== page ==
Mexico: The Mexican pizza is not Mexican in origin, but is a regionally modified cuisine of Italian pizza. This type of pizza is called “Mexicana” by adding Mexican toppings.
The usual toppings that can be found throughout Mexico are chorizo, jalapeño pepper slices, grilled or fried onions, tomato, chile, hominy, shrimp, avocado,
and sometimes beef, bell peppers, tripas or scallop. This pizza has the usual marinara sauce or white sauce and mozzarella cheese.
Variations, substituting pepper jack cheese or Oaxaca cheese for mozzarella, are also popular.
A Mexican pizza is offered by Taco Bell fast food restaurant in most locations in North America.
Nepal: popular as a fast food in the urban areas of Nepal, particularly in the capital city, Kathmandu. There are a number of restaurants that serve pizzas in Kathmandu.
With the opening of a number of international pizza brands, the popularity as well as consumption has markedly increased in recent times.
Norway:The Norwegians eat most pizza in the world 50 million frozen pizzas a year, with consumption being 22,000 tons of frozen pizza, 15,000 tons of home-baked and
13,000 tons of restaurant-made pizzas.
Pakistan:The first pizzerias opened up in Karachi and Islamabad in the late 1980s, with Pappasallis serving pizza in Islamabad since 1990.
Pizza has gained a measure of popularity in the eastern regions of Pakistan—namely, the provinces of Sindh, Punjab, and Azad Kashmir,
as well as the autonomous territory of Gilgit-Baltistan.
Pizza has not penetrated into western Pakistan; of the remaining provinces and territories of Pakistan, only one (Khyber Pakhtunkhwa) has seen much of the dish,
in the form of a single Pizza Hut in Peshawar.
In the regions where pizza is known, spicy chicken and sausage-based pizzas are very popular, as they cater to the local palate.
Sweden:Pizza arrived in Sweden with Italian guest workers and became popular around 1970. Swedish pizza is mainly of the Neapolitan type and most pizzerias in Sweden
have pizzas Margherita, Capricciosa and Quattro Stagioni at the top of the menu, although with altered recipes.
For example, a Swedish Margherita uses Swedish hard cheese instead of mozzarella and dried oregano instead of fresh basil.
The Swedish pizza has been developed with lots of inventions and styles, creating a tradition distinct from the Italian one,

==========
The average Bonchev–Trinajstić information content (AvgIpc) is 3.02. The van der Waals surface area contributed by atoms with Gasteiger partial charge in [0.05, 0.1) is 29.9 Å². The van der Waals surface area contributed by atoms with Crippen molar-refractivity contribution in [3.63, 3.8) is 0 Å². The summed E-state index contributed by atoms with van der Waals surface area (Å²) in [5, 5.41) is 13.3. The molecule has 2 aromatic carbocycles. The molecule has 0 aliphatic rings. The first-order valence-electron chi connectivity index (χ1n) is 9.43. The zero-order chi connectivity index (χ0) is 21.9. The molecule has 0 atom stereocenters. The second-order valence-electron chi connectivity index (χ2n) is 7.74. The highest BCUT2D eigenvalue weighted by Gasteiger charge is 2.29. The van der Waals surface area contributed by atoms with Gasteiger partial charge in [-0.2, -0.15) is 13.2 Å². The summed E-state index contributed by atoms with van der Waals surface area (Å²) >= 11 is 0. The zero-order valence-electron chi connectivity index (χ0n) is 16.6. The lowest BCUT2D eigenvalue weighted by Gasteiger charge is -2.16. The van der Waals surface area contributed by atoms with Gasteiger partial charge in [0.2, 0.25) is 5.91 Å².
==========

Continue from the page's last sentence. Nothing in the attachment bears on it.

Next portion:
although some names may coincide. Occasionally pizzerias offer “Italian pizza” imitating Italian recipes in addition to the Swedish ones.
A typical Swedish pizzeria offers 40-50 different named varieties in the menu, even up to 100, and personal modifications are offered.
Besides, many pizzerias also serve salads, lasagne, kebab and hamburgers, especially if there is a facility to sit and eat.
Italian style restaurants often combine a restaurant menu with a pizza menu.
Some popular varieties common in most of Sweden, mostly with the same name, all having tomato sauce and cheese to start with and additional toppings:
Capricciosa: mushrooms, ham
Quattro Stagioni: ham, shrimps, (mussels), mushrooms, artichoke
Vegetariana: mushrooms, onion, (pineapple), (artichoke), (asparagus), (paprika)
Marinara: shrimps, mussels
Frutti di mare: tuna, shrimps, mussels
Napolitana: anchovies, olives, capers
Hawaii: ham, pineapple
Ciao-ciao (folded): beef, garlic, (onion)
Calzone (folded): ham
Bolognese: minced meat, onion, (fresh tomato)
Africana: ham/beef/chicken, banana, pineapple, onion, curry powder
Kebabpizza: döner kebab, onion, green peperoncini, (kebab sauce poured over after baking)
Mexicana: various recipes with minced beef, jalapeños, onion, spicy sauce and other hot ingredients
Varieties with filet of beef or pork and sauce béarnaise and onion
One of the most popular types of pizza in Sweden since the 1990s is kebab-pizza, and a song in the Swedish Eurovision song contest 2008 was “Kebabpizza slivovitza”.
The invention ought to be a result of the common tendency of pizza bakers to create their own flagship compositions and novel flavors,
using whatever might be available in their kitchen. Since the last years one can find pizza with fresh lettuce or chips (French fries) put on top after baking.
The amount of topping compared to the crust is rather high in international comparison.
The typical side order with Swedish pizza is a free “pizza salad”, made with shredded cabbage, coarse pepper and sometimes red paprika, slightly pickled (fermented)
in vinaigrette for a few days.
In general, Swedish pizzerias are private enterprises and not franchise, often owned as a family business by immigrants, but very seldom Italians.
Russia — mockba (a combination of sardines, tuna, mackerel, salmon, and onions), red herring
France — flambée (bacon, onion, fresh cream)
Costa Rica — coconut
Netherlands — “Double Dutch” — double meat, double cheese, double onion

stuffed crust conspiracy: evidence exsibit 1:
Patent US4661361 – Forming closed pockets on dough base for variety of fillings
Publication number US4661361 A
Publication type Grant
Application number US 06/624,190
Publication date Apr 28, 1987
Filing date Jun 25, 1984
Priority date Jun 25, 1984
Fee status Paid

Inventors Anthony T. Mongiello, Lawrence A. Mongiello, Sr., Angelo A. Mongiello, Sr.